The observant reader will notice that the two lists do not contain exactly the same rules.  I have emphasized in red letters the differences between the two lists of rules.  The differences in these two lists speaks volumes and tells us all that really needs to be said on the matter.  What the difference says is that these "laws" are man made and since man made them, man can change them! It is certain that Brother Battey refined the rules because he gained additional knowledge and desired to improve his methods of understanding the Bible. We would all do well to follow his example.  All students of the Bible must be willing to adjust their views as they gain greater knowledge. However, the fact that the rules have been changed serves to underscore the fact that they are man made.  Since these rules can't be found in the Bible, where else could they have come from?

Some of these "criteria" are actually time honored methods of Biblical interpretation.  Others seem to have been "cherry picked" in an effort to ensure a particular doctrinal outcome.  I do not mean to imply that brother Battey is attempting to mislead nor do I think he is a false teacher.  I think he is simply mistaken as all of us have been at one time or another.  I think he has fallen victim to the temptation that many of us have given into at one time or another; he has decided ahead of time what he thinks the Bible says and then adjusts his hermeneutic to ensure the outcome he desires. By realizing that these "laws" are rules made up by man we could justifiably brush them aside. Man made rules have no authority in the realm of religion. However, in the interest of being thorough, lets look at Battey's 2008 list.

The 2008 rules explained

Law of Background Command: An account of action is binding only if it illustrates how to obey a previous command.

Excerpt from Battey's explanation of this law:

“In the same manner He also took the cup after supper, saying, ‘This cup is the new covenant in My blood. This do, as often as you drink it, in remembrance of Me’” (1 Cor 11:25). Focus on the words “This do.” This means, “Do as I have done.” Here is a command to imitate the actions of the Lord. But there is more. “This do, as often as you drink it.”  Christians are told to take the communion often, but how often and when? “Now on the first day of the week, when the disciples came together to break bread, …” (Acts20:7). Thus, Acts 20:7 is a binding example because it illustrates how to obey a command found in 1 Cor 11:25.

(When Is An Example Binding,  page 3)

Law of Apostolic Approval: For an account of action to be binding, it must be approved by an inspired apostle.

Excerpt from Battey's explanation of this law:

Consider a previously used illustration: “Now on the first day of the week, when the disciples came together to break bread, Paul, ready to depart the next day, spoke to them and continued his message until midnight” (Acts20:7). The background command for this example has already been noticed (1 Cor 11:25). The point to focus on now is that an inspired  apostle approved the action by being present and by participating. No rebuke is ever given. This is a true binding example.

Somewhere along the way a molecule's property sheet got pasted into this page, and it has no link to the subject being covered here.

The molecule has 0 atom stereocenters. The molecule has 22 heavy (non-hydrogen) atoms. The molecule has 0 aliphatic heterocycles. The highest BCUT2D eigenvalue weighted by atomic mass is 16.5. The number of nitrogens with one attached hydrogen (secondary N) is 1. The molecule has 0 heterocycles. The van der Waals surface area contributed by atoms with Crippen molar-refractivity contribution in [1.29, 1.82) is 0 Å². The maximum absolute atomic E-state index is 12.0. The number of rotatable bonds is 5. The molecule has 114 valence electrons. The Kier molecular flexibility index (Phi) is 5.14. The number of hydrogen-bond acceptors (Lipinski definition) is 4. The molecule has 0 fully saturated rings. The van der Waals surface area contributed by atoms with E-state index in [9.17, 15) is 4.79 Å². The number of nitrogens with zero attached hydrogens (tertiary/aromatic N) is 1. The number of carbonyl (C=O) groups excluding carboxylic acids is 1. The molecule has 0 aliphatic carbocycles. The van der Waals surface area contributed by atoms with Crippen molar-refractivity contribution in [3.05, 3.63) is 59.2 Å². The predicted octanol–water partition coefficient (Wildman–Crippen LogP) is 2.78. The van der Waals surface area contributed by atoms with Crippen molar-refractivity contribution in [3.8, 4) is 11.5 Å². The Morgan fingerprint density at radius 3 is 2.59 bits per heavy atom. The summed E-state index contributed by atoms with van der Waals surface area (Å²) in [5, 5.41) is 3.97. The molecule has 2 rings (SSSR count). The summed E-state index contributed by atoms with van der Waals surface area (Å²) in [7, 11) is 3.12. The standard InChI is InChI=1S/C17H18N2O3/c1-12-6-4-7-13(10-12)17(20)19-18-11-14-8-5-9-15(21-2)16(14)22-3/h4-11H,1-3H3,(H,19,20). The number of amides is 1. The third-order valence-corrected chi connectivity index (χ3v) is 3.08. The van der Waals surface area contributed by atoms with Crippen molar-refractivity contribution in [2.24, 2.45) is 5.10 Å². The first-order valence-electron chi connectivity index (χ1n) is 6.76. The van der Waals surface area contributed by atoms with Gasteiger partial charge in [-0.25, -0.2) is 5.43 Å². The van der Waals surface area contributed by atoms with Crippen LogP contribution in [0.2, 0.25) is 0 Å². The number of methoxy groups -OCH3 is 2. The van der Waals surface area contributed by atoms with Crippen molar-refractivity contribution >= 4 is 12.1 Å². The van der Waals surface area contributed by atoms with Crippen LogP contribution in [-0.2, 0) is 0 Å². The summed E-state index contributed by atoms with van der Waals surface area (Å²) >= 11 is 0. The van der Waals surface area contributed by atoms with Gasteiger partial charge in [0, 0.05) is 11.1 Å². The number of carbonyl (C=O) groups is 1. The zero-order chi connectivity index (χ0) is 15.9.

(When Is An Example Binding,  page 4)

Law of Essentiality: The thing under consideration must be essential in performing the command.

Excerpt from Battey's explanation of this law:

Things which do not meet this test include:

    • Where people are baptized – whether in a natural stream, a lake, or an artificial pool. What matters is that they are immersed for the remission of sins (Acts 2:38).
    • Where Christians assemble for worship – whether under a tree, in a rented building, or a private house. What matters is that they assemble for worship on the Lord’s day (Heb 10:25)
    • The shape and size of the communion cup – whether the cup has handles or not, or what material the cup is made of. What matters is that the vessel is a drinking vessel called a “cup.”

Things which do pass the test of the law of essentiality include:

    • One cup in communion (Mk 14:23; 1 Cor 11:25). Many times digressive preachers argue the container is an “incidental matter.” But when asked, “Do we have to have a cup?”, they answer, “Of course you have to have a cup because the fruit of the vine is a liquid; so you have to have a container of some sort.” If a container is essential (a “have to have” item), then it cannot be at the same time an incidental matter.
    • Communion on the first day of the week (Acts 20:7). Weekly observance of the Lord’s supper is essential to fulfill the command to observe communion frequently (1 Cor 11:25). Once again Acts 20:7 passes yet another the test of a true binding example – the law of essentiality.